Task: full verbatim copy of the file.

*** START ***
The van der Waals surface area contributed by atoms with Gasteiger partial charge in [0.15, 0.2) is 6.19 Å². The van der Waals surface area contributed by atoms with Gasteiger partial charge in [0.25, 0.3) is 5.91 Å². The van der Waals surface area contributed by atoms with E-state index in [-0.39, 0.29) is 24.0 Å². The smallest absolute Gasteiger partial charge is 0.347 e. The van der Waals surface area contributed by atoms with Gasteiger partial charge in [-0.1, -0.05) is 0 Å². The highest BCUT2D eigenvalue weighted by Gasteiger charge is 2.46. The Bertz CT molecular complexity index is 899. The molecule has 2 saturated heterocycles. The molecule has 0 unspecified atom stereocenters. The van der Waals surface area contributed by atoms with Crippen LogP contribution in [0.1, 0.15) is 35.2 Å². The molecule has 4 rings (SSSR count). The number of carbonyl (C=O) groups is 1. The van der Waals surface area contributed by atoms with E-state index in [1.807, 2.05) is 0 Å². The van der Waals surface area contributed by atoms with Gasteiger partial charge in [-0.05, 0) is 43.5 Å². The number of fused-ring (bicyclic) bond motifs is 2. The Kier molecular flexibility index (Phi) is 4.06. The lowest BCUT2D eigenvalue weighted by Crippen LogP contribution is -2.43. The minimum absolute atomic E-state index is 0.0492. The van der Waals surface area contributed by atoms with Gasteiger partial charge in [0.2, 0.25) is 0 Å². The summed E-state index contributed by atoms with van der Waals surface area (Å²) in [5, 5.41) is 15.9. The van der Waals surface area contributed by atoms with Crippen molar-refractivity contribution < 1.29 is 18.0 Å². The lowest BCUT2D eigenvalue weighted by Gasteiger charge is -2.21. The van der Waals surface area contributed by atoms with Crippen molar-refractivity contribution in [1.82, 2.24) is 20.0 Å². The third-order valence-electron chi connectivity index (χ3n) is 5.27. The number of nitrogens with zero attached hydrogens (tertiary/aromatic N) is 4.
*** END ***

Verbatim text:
The van der Waals surface area contributed by atoms with Gasteiger partial charge in [0.15, 0.2) is 6.19 Å². The van der Waals surface area contributed by atoms with Gasteiger partial charge in [0.25, 0.3) is 5.91 Å². The van der Waals surface area contributed by atoms with E-state index in [-0.39, 0.29) is 24.0 Å². The smallest absolute Gasteiger partial charge is 0.347 e. The van der Waals surface area contributed by atoms with Gasteiger partial charge in [-0.1, -0.05) is 0 Å². The highest BCUT2D eigenvalue weighted by Gasteiger charge is 2.46. The Bertz CT molecular complexity index is 899. The molecule has 2 saturated heterocycles. The molecule has 0 unspecified atom stereocenters. The van der Waals surface area contributed by atoms with Crippen LogP contribution in [0.1, 0.15) is 35.2 Å². The molecule has 4 rings (SSSR count). The number of carbonyl (C=O) groups is 1. The van der Waals surface area contributed by atoms with E-state index in [1.807, 2.05) is 0 Å². The van der Waals surface area contributed by atoms with Gasteiger partial charge in [-0.05, 0) is 43.5 Å². The number of fused-ring (bicyclic) bond motifs is 2. The Kier molecular flexibility index (Phi) is 4.06. The lowest BCUT2D eigenvalue weighted by Crippen LogP contribution is -2.43. The minimum absolute atomic E-state index is 0.0492. The van der Waals surface area contributed by atoms with Gasteiger partial charge in [0.2, 0.25) is 0 Å². The summed E-state index contributed by atoms with van der Waals surface area (Å²) in [5, 5.41) is 15.9. The van der Waals surface area contributed by atoms with Crippen molar-refractivity contribution < 1.29 is 18.0 Å². The lowest BCUT2D eigenvalue weighted by Gasteiger charge is -2.21. The van der Waals surface area contributed by atoms with Crippen molar-refractivity contribution in [1.82, 2.24) is 20.0 Å². The third-order valence-electron chi connectivity index (χ3n) is 5.27. The number of nitrogens with zero attached hydrogens (tertiary/aromatic N) is 4.